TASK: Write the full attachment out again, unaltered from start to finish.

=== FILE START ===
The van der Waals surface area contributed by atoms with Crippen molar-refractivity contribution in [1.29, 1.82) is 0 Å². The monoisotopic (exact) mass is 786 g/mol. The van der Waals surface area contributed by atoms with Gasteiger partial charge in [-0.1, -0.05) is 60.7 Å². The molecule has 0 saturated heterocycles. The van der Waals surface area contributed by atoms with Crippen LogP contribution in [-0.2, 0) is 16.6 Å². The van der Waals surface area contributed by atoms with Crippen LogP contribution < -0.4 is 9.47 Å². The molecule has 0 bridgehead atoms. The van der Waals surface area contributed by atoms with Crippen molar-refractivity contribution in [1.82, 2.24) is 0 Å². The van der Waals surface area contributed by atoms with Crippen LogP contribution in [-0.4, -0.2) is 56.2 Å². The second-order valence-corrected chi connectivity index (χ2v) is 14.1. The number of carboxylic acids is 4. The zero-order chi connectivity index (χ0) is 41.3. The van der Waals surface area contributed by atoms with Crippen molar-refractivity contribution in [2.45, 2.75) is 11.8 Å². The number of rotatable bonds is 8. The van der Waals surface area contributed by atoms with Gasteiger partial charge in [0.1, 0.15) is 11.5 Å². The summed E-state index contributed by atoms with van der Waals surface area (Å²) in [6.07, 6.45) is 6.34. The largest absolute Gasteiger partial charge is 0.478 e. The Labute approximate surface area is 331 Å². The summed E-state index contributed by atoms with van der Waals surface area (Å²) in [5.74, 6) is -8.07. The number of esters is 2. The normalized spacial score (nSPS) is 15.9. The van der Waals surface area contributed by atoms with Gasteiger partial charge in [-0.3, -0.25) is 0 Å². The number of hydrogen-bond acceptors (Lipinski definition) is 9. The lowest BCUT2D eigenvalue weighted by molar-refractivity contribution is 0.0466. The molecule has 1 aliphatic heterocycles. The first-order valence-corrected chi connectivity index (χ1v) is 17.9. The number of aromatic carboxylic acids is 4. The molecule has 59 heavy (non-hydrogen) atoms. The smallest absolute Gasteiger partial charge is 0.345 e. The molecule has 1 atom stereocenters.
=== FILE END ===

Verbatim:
The van der Waals surface area contributed by atoms with Crippen molar-refractivity contribution in [1.29, 1.82) is 0 Å². The monoisotopic (exact) mass is 786 g/mol. The van der Waals surface area contributed by atoms with Gasteiger partial charge in [-0.1, -0.05) is 60.7 Å². The molecule has 0 saturated heterocycles. The van der Waals surface area contributed by atoms with Crippen LogP contribution in [-0.2, 0) is 16.6 Å². The van der Waals surface area contributed by atoms with Crippen LogP contribution < -0.4 is 9.47 Å². The molecule has 0 bridgehead atoms. The van der Waals surface area contributed by atoms with Crippen molar-refractivity contribution in [1.82, 2.24) is 0 Å². The van der Waals surface area contributed by atoms with Crippen LogP contribution in [-0.4, -0.2) is 56.2 Å². The second-order valence-corrected chi connectivity index (χ2v) is 14.1. The number of carboxylic acids is 4. The zero-order chi connectivity index (χ0) is 41.3. The van der Waals surface area contributed by atoms with Crippen molar-refractivity contribution in [2.45, 2.75) is 11.8 Å². The number of rotatable bonds is 8. The van der Waals surface area contributed by atoms with Gasteiger partial charge in [0.1, 0.15) is 11.5 Å². The summed E-state index contributed by atoms with van der Waals surface area (Å²) in [6.07, 6.45) is 6.34. The largest absolute Gasteiger partial charge is 0.478 e. The Labute approximate surface area is 331 Å². The summed E-state index contributed by atoms with van der Waals surface area (Å²) in [5.74, 6) is -8.07. The number of esters is 2. The normalized spacial score (nSPS) is 15.9. The van der Waals surface area contributed by atoms with Gasteiger partial charge in [-0.3, -0.25) is 0 Å². The number of hydrogen-bond acceptors (Lipinski definition) is 9. The lowest BCUT2D eigenvalue weighted by molar-refractivity contribution is 0.0466. The molecule has 1 aliphatic heterocycles. The first-order valence-corrected chi connectivity index (χ1v) is 17.9. The number of aromatic carboxylic acids is 4. The molecule has 59 heavy (non-hydrogen) atoms. The smallest absolute Gasteiger partial charge is 0.345 e. The molecule has 1 atom stereocenters.